July 21, Monday Delhi-London
We needed an early start from the hotel to get to the airport on time. Mr. Yadav was there in time and we loaded up the car and checked out of the hotel and headed to the Indira Gandhi International (IGI) airport. It was a busy morning but we reached OK. The airport is being re-done and it looked quite nice. Check in was a little rough since we wanted our bags to be checked in all the way to Washington, even though we were staying a night in London. The check out girl finally did that and we went through immigration and went to the lounge to wait for the flight. The Clipper Lounge at IGI is quite nice and we ate some of the snacks. We eventually cleared security and boarded. Upper Class was quite empty and they treated us really well. The flight was very comfortable. We reached London nearly on time and since we had the “Fast Track” immigration coupon and no bags we were soon on the train going to Southfield. I called Kaju mama from East Putney station and he was there to pick us up at Southfield. As always he had prepared a fantastic dinner for us and we ate and chatted for a while before calling it a day. I had also called Kwik Kars for a pick up the next morning.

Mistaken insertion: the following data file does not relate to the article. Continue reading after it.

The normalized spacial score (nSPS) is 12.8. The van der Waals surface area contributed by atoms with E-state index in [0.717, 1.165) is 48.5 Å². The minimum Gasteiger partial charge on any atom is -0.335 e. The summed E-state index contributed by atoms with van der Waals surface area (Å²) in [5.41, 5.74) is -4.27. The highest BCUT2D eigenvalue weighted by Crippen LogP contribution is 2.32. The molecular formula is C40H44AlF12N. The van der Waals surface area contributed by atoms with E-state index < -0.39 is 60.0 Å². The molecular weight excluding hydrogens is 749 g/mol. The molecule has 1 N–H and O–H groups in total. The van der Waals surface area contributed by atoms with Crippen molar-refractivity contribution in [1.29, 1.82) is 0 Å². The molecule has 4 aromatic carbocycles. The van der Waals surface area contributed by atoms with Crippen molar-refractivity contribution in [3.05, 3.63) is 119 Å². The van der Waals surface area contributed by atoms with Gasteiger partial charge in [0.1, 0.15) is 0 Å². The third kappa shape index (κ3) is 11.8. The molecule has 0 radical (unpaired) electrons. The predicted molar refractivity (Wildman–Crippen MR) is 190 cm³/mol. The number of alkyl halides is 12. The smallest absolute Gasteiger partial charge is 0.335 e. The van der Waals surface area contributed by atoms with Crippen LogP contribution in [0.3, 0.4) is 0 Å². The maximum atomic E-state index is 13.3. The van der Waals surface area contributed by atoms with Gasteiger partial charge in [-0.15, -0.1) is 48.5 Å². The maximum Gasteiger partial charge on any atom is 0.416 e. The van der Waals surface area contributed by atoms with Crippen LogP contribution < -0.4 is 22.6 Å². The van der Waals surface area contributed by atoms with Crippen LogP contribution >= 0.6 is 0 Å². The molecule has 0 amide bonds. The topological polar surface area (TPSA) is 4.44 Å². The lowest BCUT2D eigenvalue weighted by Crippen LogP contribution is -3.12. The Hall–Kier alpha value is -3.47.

July 22, Tuesday London-Washington-Richmond
The taxi arrived on time and we took it to Southfield from where we took the train to Heathrow Terminal 3. Check in was OK and we verified that our bags would indeed get to DC. We then went through security and stuff and since we were back in coach class there was no access to the lounges. However, used my Priority Pass and spent the morning sitting in the Serviceair Lounge in T3 before boarding. The flight to DC was long (about 9 hours) but eventless. All the bags had arrived and immigration and customs was not an issue. I have usually found DC to be the best way to enter the US. I then got the rental van and we started driving out of DC at about 4:30. Traffic was not too bad and we drove till 7:15 in the evening and stopped right South of Richmond at a Holiday Express. Ordered some pizza and Chinese delivery and called it a day.
July 23, Wednesday Richmond-Greensboro
We were up early because of jet lag, so had a really large breakfast and then headed out to Winston. Drove non-stop and arrived in Winston by about 10:30 am.